Monday, 12 September 2016

Seeing red

I've been painting the red armour on my Megaboss this week and this has given me cause to consider my approach to painting this particular colour.

Red is the colour of passion, danger and excitement! The eye will pick out a flash of red among other colours making it an excellent accent colour. And we all know that if you paint something red it will go faster!

In a nutshell, red is a very useful colour to have in your palette but, it has to be said, it’s also a potentially tricky one.

The big problem with red is that it can be a very difficult colour to successfully highlight. Once you start to lighten red it can become another colour. Sometimes orange but most commonly pink. This is one situation where simply adding white to a colour to lighten it really won’t work!

My own tendency to over highlight makes this a problem I’m all too familiar with. To overcome this I use a mixture of approaches when highlighting my reds.

It’s very easy to think only in terms of lighter colours when highlighting, however, a slight shift in attitude can provide a solution. Rather than lighter, think brighter! Using a brighter more saturated shade of red for highlights will help to avoid the curse of chalkiness, desaturation and pink highlights.

Instead of building your highlights up from a dark base, try using a bright saturated red as your base colour and shade down from this. A light to dark style of painting can be very effective when used on reds as it gives a rich saturated quality to your colours. I used this approach to paint the jacket on my Uncle John bust.

You will probably need to use a lighter colour in your final highlights, so pick your highlight colour with care. The type of surface you are trying to represent, and how reflective it is, will also affect your colour choices; but save white for the final extreme highlights. For my reds, I like to use gold/peach colours in my highlights. In the case of my Megaboss I'm using  Scalecolour Golden Skin.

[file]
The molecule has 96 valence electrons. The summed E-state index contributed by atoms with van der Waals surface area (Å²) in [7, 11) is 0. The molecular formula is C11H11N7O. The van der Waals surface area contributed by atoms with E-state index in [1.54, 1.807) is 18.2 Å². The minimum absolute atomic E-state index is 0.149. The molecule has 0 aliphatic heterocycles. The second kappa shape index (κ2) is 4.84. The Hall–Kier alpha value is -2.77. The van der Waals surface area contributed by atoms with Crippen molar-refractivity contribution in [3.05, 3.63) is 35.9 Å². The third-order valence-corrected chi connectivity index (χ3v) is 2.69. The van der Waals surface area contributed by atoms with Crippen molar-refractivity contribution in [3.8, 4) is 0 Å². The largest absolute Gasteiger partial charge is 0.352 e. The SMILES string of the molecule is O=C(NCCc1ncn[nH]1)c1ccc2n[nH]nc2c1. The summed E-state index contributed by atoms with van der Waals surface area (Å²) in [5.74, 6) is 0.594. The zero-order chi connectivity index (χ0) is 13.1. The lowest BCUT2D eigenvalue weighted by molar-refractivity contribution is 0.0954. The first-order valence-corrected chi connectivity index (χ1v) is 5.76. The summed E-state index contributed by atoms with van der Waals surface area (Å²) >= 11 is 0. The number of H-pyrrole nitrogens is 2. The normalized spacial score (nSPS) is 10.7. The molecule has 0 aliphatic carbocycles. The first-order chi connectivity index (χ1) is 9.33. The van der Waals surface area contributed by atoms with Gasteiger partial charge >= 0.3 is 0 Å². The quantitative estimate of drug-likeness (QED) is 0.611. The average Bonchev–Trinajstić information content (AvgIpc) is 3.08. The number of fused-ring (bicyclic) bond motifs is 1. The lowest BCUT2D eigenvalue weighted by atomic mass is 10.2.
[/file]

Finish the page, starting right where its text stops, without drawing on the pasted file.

Whatever colour you are using it’s important to keep the lightest highlights to the absolute minimum possible. If you go a bit too far with the highlighting (and I often do), not all is lost! Glazing over the red areas can work wonders. A carefully glazed layer of bright-saturated red/orange can restore the mid-tones and boost saturation. You can do this with dilute paint, but ink is really ideal as it is both translucent and saturated. I dilute the ink and work with several subtle layers to control the effect. I glazed over the highlighted reds on my Hellion with orange/red tones to create a saturated fiery red.

I’ve focused on highlighting red because that’s where things often go wrong, but it is also important to think about the shadows. You can mix red with black or dark brown to shade quite successfully, but the finished effect can be a bit flat and uninteresting. The use of a contrasting colour in the shadows can make a big difference. Dark blue or purple are good choices and I’ve even seen green used!

For my Dark Eldar Scourge I've created a 'cool' red by using strong blue tones in the shadows and slightly pink highlights.


  1. Some great tips there, I'm going to have some experiments with some cooler, blue shadows in my reds. Beautiful work as always and thanks for sharing your advice!

  2. As always, I appreciate your excellent advice and beautiful images! As an undead player, (player of undead?) I'm very excited to see how the dragon skull turns out.

  3. This blog post is quite timely for me, as I have also been working on red NMM armor for a unit I'm painting. I think your glazing tip is really the key.

    "If you go a bit too far with the highlighting (and I often do), not all is lost! Glazing over the red areas can work wonders. A carefully glazed layer of bright-saturated red/orange can restore the mid-tones and boost saturation."

    I have found that you can get a color which is both lighter and more saturated by glazing red over white than you ever can by mixing red and white, so ideally with red you should ALWAYS over-highlight, and use red glazes to increase saturation in the highlights.

    Also, I've found that if I make sure the midtones are bright red and keep the midtone areas relatively large, I can go as light as I want, through colors which are clearly pink and ending at pure titanium white, and the result will still be perceived as a shiny red and not as pink.

  4. Glazes are the way to go to get good reds for sure!

    You raise a really important point about the perception of a colour and how it can vary depending on what other colours it is used with! This is a fascinating topic and fertile ground for experimentation.

  5. Heya David
    Do you take commission painting?


  6. Hi Gerald, no I don't take commissions but thanks for asking.